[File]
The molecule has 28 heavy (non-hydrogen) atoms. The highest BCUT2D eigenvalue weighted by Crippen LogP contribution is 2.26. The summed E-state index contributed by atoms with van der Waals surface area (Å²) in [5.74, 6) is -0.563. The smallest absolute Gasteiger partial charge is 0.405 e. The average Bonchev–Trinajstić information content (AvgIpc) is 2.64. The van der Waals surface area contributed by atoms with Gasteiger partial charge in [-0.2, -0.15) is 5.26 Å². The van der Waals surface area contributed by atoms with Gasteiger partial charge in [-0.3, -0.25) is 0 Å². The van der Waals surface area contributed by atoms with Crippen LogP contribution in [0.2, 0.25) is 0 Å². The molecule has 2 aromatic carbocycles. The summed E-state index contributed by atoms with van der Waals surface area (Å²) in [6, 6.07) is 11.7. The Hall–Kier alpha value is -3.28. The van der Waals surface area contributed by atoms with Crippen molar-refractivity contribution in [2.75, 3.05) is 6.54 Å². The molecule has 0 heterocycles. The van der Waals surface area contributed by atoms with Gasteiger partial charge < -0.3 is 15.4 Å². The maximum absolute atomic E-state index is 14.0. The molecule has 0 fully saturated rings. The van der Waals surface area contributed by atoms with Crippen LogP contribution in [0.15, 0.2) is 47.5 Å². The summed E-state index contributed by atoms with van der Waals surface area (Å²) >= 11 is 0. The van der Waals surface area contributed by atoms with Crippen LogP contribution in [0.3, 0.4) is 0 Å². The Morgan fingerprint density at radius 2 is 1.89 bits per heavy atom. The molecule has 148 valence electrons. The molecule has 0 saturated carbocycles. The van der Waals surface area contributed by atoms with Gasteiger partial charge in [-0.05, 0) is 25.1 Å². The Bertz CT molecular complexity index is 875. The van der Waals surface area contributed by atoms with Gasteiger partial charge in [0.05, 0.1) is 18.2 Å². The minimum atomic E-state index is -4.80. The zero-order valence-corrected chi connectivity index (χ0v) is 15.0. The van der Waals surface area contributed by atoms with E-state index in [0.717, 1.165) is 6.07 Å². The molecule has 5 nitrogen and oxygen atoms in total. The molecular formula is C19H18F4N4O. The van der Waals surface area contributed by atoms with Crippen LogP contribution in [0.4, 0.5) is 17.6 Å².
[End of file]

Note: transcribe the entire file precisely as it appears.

The molecule has 28 heavy (non-hydrogen) atoms. The highest BCUT2D eigenvalue weighted by Crippen LogP contribution is 2.26. The summed E-state index contributed by atoms with van der Waals surface area (Å²) in [5.74, 6) is -0.563. The smallest absolute Gasteiger partial charge is 0.405 e. The average Bonchev–Trinajstić information content (AvgIpc) is 2.64. The van der Waals surface area contributed by atoms with Gasteiger partial charge in [-0.2, -0.15) is 5.26 Å². The van der Waals surface area contributed by atoms with Gasteiger partial charge in [-0.3, -0.25) is 0 Å². The van der Waals surface area contributed by atoms with Crippen LogP contribution in [0.2, 0.25) is 0 Å². The molecule has 2 aromatic carbocycles. The summed E-state index contributed by atoms with van der Waals surface area (Å²) in [6, 6.07) is 11.7. The Hall–Kier alpha value is -3.28. The van der Waals surface area contributed by atoms with Crippen molar-refractivity contribution in [2.75, 3.05) is 6.54 Å². The molecule has 0 heterocycles. The van der Waals surface area contributed by atoms with Gasteiger partial charge < -0.3 is 15.4 Å². The maximum absolute atomic E-state index is 14.0. The molecule has 0 fully saturated rings. The van der Waals surface area contributed by atoms with Crippen LogP contribution in [0.15, 0.2) is 47.5 Å². The summed E-state index contributed by atoms with van der Waals surface area (Å²) >= 11 is 0. The van der Waals surface area contributed by atoms with Crippen LogP contribution in [0.3, 0.4) is 0 Å². The Morgan fingerprint density at radius 2 is 1.89 bits per heavy atom. The molecule has 148 valence electrons. The molecule has 0 saturated carbocycles. The van der Waals surface area contributed by atoms with Gasteiger partial charge in [-0.05, 0) is 25.1 Å². The Bertz CT molecular complexity index is 875. The van der Waals surface area contributed by atoms with Gasteiger partial charge in [0.05, 0.1) is 18.2 Å². The minimum atomic E-state index is -4.80. The zero-order valence-corrected chi connectivity index (χ0v) is 15.0. The van der Waals surface area contributed by atoms with E-state index in [0.717, 1.165) is 6.07 Å². The molecule has 5 nitrogen and oxygen atoms in total. The molecular formula is C19H18F4N4O. The van der Waals surface area contributed by atoms with Crippen LogP contribution in [0.4, 0.5) is 17.6 Å².